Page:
There could be no greater tribute to Benn than for Miliband to now fufil those hopes - and lead Labour to victory next year. 

George Eaton is political editor of the New Statesman.

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Theresa May’s Brexit speech is Angela Merkel’s victory – here’s why

The Germans coined the word “merkeln to describe their Chancellor’s approach to negotiations. 

It is a measure of Britain’s weak position that Theresa May accepts Angela Merkel’s ultimatum even before the Brexit negotiations have formally started

The British Prime Minister blinked first when she presented her plan for Brexit Tuesday morning. After months of repeating the tautological mantra that “Brexit means Brexit”, she finally specified her position when she essentially proposed that Britain should leave the internal market for goods, services and people, which had been so championed by Margaret Thatcher in the 1980s. 

By accepting that the “UK will be outside” and that there can be “no half-way house”, Theresa May has essentially caved in before the negotiations have begun.

At her meeting with May in July last year, the German Chancellor stated her ultimatum that there could be no “Rosinenpickerei” – the German equivalent of cherry picking. Merkel stated that Britain was not free to choose. That is still her position.

Back then, May was still battling for access to the internal market. It is a measure of how much her position has weakened that the Prime Minister has been forced to accept that Britain will have to leave the single market.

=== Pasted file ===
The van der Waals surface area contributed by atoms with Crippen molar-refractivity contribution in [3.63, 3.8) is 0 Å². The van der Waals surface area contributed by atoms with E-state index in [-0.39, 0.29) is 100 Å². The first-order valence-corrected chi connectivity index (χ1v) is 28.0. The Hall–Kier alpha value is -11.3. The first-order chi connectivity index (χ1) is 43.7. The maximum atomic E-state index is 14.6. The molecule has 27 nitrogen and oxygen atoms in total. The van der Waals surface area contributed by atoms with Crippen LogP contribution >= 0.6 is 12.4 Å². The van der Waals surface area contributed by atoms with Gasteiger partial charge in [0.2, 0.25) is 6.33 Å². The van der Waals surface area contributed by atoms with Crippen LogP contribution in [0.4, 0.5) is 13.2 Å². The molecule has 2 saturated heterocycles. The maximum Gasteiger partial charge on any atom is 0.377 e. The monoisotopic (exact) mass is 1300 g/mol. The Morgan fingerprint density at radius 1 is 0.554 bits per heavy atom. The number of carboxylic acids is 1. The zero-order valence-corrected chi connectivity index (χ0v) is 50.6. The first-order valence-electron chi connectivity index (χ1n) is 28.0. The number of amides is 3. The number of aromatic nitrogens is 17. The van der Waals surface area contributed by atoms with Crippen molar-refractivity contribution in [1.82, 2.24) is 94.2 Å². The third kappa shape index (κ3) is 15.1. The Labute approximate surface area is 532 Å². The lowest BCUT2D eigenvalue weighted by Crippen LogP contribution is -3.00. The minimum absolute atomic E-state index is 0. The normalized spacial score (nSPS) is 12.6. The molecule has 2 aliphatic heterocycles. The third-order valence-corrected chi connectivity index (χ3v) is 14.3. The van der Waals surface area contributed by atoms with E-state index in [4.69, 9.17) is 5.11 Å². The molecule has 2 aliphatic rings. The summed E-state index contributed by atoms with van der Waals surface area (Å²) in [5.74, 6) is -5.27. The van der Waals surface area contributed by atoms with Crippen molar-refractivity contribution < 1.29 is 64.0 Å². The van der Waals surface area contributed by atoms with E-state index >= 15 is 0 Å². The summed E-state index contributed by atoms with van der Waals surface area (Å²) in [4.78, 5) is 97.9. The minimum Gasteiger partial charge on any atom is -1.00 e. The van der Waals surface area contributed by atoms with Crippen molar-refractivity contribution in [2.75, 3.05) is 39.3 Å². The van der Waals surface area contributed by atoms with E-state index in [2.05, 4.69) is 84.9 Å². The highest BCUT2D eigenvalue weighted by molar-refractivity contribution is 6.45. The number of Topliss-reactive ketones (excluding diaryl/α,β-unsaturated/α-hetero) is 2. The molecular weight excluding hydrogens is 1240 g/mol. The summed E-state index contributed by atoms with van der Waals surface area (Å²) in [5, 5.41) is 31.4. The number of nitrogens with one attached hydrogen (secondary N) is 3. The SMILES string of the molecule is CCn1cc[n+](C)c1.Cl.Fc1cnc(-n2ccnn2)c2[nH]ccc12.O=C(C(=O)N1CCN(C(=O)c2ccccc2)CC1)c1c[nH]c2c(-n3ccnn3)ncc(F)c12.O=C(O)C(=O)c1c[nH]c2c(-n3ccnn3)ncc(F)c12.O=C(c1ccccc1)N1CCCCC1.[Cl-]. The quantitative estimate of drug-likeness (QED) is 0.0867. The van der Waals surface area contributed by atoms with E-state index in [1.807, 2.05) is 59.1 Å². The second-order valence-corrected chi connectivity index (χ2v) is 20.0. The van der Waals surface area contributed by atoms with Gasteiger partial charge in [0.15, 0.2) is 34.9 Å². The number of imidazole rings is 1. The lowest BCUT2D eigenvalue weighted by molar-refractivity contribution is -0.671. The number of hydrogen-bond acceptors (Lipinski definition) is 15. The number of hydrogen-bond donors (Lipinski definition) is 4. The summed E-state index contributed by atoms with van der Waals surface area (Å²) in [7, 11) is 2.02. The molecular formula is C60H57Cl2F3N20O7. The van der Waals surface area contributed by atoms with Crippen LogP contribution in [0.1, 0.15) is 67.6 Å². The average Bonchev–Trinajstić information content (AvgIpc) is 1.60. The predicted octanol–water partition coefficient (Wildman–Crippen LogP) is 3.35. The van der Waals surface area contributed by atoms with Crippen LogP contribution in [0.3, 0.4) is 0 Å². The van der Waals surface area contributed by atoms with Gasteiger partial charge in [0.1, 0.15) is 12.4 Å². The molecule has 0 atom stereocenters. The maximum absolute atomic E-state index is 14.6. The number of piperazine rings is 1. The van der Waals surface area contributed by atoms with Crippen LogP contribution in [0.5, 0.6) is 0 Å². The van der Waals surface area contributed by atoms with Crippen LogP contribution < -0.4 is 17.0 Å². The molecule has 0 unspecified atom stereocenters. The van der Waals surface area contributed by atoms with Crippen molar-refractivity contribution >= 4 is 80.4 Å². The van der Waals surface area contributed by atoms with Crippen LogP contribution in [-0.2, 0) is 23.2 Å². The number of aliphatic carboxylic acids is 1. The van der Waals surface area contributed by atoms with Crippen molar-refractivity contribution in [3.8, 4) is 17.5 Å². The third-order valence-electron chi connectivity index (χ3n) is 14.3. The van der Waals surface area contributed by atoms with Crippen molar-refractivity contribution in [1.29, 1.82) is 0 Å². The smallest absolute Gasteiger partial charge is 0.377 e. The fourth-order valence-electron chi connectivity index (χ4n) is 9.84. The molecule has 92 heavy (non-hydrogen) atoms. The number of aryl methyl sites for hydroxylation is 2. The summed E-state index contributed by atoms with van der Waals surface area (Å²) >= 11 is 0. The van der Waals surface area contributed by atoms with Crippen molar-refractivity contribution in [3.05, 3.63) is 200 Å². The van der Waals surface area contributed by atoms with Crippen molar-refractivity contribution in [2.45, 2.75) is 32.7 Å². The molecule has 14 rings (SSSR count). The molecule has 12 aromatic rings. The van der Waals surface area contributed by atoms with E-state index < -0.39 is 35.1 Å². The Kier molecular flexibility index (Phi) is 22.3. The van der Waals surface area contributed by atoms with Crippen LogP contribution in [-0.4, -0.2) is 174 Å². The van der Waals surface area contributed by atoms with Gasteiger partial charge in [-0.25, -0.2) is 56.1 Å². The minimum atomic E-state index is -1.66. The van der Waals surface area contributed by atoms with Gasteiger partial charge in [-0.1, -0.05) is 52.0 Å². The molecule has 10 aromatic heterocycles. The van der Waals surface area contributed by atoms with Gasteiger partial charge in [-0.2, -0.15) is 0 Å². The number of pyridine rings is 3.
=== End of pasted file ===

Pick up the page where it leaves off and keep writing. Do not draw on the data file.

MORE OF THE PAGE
For those who have followed Merkel in her eleven years as German Kanzlerin there is sense of déjà vu about all this.  In negotiations over the Greek debt in 2011 and in 2015, as well as in her negotiations with German banks, in the wake of the global clash in 2008, Merkel played a waiting game; she let others reveal their hands first. The Germans even coined the word "merkeln", to describe the Chancellor’s favoured approach to negotiations.

Unlike other politicians, Frau Merkel is known for her careful analysis, behind-the-scene diplomacy and her determination to pursue German interests. All these are evident in the Brexit negotiations even before they have started.

Much has been made of US President-Elect Donald Trump’s offer to do a trade deal with Britain “very quickly” (as well as bad-mouthing Merkel). In the greater scheme of things, such a deal – should it come – will amount to very little. The UK’s exports to the EU were valued at £223.3bn in 2015 – roughly five times as much as our exports to the United States. 

But more importantly, Britain’s main export is services. It constitutes 79 per cent of the economy, according to the Office of National Statistics. Without access to the single market for services, and without free movement of skilled workers, the financial sector will have a strong incentive to move to the European mainland.

This is Germany’s gain. There is a general consensus that many banks are ready to move if Britain quits the single market, and Frankfurt is an obvious destination.

In an election year, this is welcome news for Merkel. That the British Prime Minister voluntarily gives up the access to the internal market is a boon for the German Chancellor and solves several of her problems. 

May’s acceptance that Britain will not be in the single market shows that no country is able to secure a better deal outside the EU. This will deter other countries from following the UK’s example. 

Moreover, securing a deal that will make Frankfurt the financial centre in Europe will give Merkel a political boost, and will take focus away from other issues such as immigration.

Despite the rise of the far-right Alternative für Deutschland party, the largely proportional electoral system in Germany will all but guarantee that the current coalition government continues after the elections to the Bundestag in September.

Before the referendum in June last year, Brexiteers published a poster with the mildly xenophobic message "Halt ze German advance". By essentially caving in to Merkel’s demands before these have been expressly stated, Mrs May will strengthen Germany at Britain’s expense. 

Perhaps, the German word schadenfreude comes to mind?

Matthew Qvortrup is author of the book Angela Merkel: Europe’s Most Influential Leader published by Duckworth, and professor of applied political science at Coventry University.